•Be careful. Take extra care when you see a garbage truck on the street. Approach slowly and carefully, watching for collectors.

•Properly dispose of hazardous waste. Hazardous waste, such as bleach and pool chemicals, can be reactive or corrosive. Never put this in your garbage.

•Ensure garbage is accessible. Always place bags and bins on level ground and as close to the street as possible.

•Keep needles away. Never put needles or other medical waste in your garbage or recycling bins. Contact your pharmacy for proper disposal instructions.

•Leave room in the bag or bin. Don’t overfill garbage bags. Leave enough free space at the top so the bag is easy to grab. Never overstuff bins.

•Ensure yard waste is easy to handle. If using bags for leaves, wait until the organic mater is dry before bagging it.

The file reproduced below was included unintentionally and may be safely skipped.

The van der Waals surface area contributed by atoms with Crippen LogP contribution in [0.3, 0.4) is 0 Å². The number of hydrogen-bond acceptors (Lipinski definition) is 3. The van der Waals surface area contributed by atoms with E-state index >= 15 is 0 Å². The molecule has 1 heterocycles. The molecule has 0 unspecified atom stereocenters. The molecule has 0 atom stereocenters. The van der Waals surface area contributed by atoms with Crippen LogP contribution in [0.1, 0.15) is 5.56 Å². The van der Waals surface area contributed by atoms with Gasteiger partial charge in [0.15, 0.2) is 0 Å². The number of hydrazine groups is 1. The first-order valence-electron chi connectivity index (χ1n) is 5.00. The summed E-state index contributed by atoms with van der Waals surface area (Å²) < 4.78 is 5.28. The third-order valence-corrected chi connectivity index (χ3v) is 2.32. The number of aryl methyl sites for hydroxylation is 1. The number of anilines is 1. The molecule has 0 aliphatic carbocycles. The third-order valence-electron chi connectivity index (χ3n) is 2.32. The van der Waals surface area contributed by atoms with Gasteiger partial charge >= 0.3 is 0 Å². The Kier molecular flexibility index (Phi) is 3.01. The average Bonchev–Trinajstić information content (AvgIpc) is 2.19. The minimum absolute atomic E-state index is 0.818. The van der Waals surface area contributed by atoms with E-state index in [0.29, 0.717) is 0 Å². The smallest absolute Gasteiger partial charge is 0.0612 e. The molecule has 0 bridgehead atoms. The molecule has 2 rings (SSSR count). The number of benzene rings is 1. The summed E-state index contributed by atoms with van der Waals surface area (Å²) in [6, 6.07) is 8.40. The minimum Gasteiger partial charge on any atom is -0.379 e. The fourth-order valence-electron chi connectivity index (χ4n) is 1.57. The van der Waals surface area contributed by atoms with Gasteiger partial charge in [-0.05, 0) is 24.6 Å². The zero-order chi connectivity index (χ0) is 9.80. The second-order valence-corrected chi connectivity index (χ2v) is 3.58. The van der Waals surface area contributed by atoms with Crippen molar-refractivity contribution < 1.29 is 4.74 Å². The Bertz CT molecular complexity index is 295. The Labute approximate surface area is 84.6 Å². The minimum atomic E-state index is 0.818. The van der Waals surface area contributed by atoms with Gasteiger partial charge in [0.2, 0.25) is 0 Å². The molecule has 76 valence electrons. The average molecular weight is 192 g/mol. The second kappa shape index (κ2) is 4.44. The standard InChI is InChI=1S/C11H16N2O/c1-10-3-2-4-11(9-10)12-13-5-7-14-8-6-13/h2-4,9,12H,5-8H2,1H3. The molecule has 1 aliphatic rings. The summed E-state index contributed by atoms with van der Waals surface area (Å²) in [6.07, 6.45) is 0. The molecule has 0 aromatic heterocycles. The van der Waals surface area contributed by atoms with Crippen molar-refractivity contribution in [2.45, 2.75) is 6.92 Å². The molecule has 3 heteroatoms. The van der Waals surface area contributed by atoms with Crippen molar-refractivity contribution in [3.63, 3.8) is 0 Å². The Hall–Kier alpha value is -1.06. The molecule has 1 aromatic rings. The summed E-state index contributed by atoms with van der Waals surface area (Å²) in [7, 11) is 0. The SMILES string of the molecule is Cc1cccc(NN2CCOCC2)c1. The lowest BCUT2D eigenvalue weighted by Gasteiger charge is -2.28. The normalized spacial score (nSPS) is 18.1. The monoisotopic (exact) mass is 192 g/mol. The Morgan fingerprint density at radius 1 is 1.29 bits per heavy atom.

Source: WorkSafeNB

This article originally appeared in the December/January 2018 issue of COS.

Videos You May Like

Peter Sturm

Conducting investigations with the new CSA Z1005

Blame poor conditions, not human error, for workplace accidents: Expert

Blame poor conditions, not human error, for workplace accidents: Expert

When an accident occurs in the workplace, employers often search for the violation the worker committed that led to the incident, according to Todd Conklin, a senior advisor at the U.S. Los Alamos National Laboratory in New Mexico. Conklin spoke to Canadian HR Reporter TV about his view that human error may actually be system-induced.

Add Comment